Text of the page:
Monday, April 1, 2013

Bighorn Owl

Absaroka Mountains.  April, 2013

The Bighorn Owl (Bubo Ramicus), a distant cousin of the more common Great Horned Owl, is limited to an extremely narrow range in the Absaroka Mountains of northern Wyoming. 

Still common in the late 19th century, the Bighorn was pushed to the edge of extinction by the confluence of two almost fatal threats. The first was a diet which consisted almost completely of the black-footed ferret. When ferret numbers plummeted because of distemper outbreaks in prairie dog towns, the Bighorns retreated to the Absarokas and switched to the Golden Marmot as their primary source of protein.  

Secondly, they were hunted mercilessly for their horns, which were the rage during the roaring twenties as gold-plated pendants for flappers. The sharp reports of  males clashing in the high cirques of the Absarokas made them easy prey for horn hunters.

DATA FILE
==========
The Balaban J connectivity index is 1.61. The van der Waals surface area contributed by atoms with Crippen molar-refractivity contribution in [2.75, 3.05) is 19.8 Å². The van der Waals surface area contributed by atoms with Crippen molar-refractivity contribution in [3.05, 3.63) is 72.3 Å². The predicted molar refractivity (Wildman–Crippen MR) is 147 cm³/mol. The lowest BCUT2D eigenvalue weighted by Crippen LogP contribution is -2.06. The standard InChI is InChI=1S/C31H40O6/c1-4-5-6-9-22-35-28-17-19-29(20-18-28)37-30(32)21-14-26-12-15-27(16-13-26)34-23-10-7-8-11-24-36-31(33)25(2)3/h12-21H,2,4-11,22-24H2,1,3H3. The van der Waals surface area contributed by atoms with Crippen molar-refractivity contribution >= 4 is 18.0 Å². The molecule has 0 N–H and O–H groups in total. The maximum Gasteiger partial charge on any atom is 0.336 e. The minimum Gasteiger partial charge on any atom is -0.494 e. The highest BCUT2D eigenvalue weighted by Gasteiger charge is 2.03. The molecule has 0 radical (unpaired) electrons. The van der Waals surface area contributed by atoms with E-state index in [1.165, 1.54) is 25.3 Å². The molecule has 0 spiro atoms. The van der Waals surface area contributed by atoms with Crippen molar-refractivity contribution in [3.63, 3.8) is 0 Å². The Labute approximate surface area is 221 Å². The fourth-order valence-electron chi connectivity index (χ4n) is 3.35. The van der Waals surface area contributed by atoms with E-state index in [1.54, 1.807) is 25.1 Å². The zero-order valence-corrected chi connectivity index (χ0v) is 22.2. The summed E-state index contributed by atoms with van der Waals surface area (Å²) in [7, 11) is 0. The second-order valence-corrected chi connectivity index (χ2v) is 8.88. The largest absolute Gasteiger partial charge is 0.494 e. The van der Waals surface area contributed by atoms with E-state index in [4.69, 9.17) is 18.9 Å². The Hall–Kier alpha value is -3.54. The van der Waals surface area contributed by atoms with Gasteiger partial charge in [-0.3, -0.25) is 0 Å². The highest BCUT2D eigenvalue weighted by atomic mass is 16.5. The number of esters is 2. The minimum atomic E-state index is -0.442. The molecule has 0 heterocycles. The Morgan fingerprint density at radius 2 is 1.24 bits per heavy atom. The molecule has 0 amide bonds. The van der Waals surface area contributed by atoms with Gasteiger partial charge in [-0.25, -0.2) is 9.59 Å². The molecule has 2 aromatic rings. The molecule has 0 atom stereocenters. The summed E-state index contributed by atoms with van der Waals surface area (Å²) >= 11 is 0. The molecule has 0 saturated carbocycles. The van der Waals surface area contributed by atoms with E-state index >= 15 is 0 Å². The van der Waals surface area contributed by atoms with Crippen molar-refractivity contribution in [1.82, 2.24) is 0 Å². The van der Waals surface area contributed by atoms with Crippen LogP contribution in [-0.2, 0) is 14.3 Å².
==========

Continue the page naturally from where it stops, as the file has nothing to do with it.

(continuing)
Once again they were saved by an almost preternatural ability to adapt.  As hunting restrictions  were established across the west, the Bighorns adapted their mating contests to elk hunting season.  The echoing reports of elk hunters blasting away at migrating elk herds from Yellowstone provided excellent sonic camouflage for the racket created by their mating collisions.

Soon their numbers rebounded to the current small, but stable, population.

Works Cited:
de Bon, A. U.  Rarus Avii of the Intermountain Basin and Range. Toronto: Fieldnotes Press,    1948.  34.

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